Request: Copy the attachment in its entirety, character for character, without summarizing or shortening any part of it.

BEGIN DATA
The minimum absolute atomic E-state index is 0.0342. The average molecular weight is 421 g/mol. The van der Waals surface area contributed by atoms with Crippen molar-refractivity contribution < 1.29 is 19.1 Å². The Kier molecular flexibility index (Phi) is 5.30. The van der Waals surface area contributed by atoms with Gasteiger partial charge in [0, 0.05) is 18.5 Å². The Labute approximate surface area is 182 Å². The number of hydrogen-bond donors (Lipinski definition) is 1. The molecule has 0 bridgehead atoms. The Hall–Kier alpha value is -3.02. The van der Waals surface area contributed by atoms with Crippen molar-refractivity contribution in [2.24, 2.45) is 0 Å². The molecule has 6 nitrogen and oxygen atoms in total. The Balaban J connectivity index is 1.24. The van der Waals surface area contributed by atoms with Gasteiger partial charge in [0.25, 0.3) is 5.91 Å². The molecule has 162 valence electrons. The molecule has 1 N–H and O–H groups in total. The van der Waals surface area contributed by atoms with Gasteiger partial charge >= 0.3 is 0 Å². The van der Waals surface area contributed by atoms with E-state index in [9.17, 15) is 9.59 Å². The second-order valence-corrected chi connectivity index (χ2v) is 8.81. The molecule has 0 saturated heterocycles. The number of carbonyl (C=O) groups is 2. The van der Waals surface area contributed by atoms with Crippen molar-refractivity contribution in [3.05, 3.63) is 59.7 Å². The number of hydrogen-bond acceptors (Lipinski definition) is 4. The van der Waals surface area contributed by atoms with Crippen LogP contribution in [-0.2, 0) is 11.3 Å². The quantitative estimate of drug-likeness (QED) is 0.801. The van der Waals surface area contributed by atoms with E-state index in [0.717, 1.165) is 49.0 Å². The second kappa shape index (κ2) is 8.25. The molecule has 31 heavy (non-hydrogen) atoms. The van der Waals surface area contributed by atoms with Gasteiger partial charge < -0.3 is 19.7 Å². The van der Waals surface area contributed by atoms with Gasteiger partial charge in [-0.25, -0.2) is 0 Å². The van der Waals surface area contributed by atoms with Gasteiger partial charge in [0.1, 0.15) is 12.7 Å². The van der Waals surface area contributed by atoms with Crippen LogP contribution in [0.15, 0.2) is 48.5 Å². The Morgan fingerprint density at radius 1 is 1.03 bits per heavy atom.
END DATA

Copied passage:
The minimum absolute atomic E-state index is 0.0342. The average molecular weight is 421 g/mol. The van der Waals surface area contributed by atoms with Crippen molar-refractivity contribution < 1.29 is 19.1 Å². The Kier molecular flexibility index (Phi) is 5.30. The van der Waals surface area contributed by atoms with Gasteiger partial charge in [0, 0.05) is 18.5 Å². The Labute approximate surface area is 182 Å². The number of hydrogen-bond donors (Lipinski definition) is 1. The molecule has 0 bridgehead atoms. The Hall–Kier alpha value is -3.02. The van der Waals surface area contributed by atoms with Crippen molar-refractivity contribution in [2.24, 2.45) is 0 Å². The molecule has 6 nitrogen and oxygen atoms in total. The Balaban J connectivity index is 1.24. The van der Waals surface area contributed by atoms with Gasteiger partial charge in [0.25, 0.3) is 5.91 Å². The molecule has 162 valence electrons. The molecule has 1 N–H and O–H groups in total. The van der Waals surface area contributed by atoms with Gasteiger partial charge >= 0.3 is 0 Å². The van der Waals surface area contributed by atoms with E-state index in [9.17, 15) is 9.59 Å². The second-order valence-corrected chi connectivity index (χ2v) is 8.81. The molecule has 0 saturated heterocycles. The number of carbonyl (C=O) groups is 2. The van der Waals surface area contributed by atoms with Crippen molar-refractivity contribution in [3.05, 3.63) is 59.7 Å². The number of hydrogen-bond acceptors (Lipinski definition) is 4. The van der Waals surface area contributed by atoms with Crippen LogP contribution in [-0.2, 0) is 11.3 Å². The quantitative estimate of drug-likeness (QED) is 0.801. The van der Waals surface area contributed by atoms with E-state index in [0.717, 1.165) is 49.0 Å². The second kappa shape index (κ2) is 8.25. The molecule has 31 heavy (non-hydrogen) atoms. The van der Waals surface area contributed by atoms with Gasteiger partial charge < -0.3 is 19.7 Å². The van der Waals surface area contributed by atoms with Gasteiger partial charge in [-0.25, -0.2) is 0 Å². The van der Waals surface area contributed by atoms with Gasteiger partial charge in [0.1, 0.15) is 12.7 Å². The van der Waals surface area contributed by atoms with Crippen LogP contribution in [0.15, 0.2) is 48.5 Å². The Morgan fingerprint density at radius 1 is 1.03 bits per heavy atom.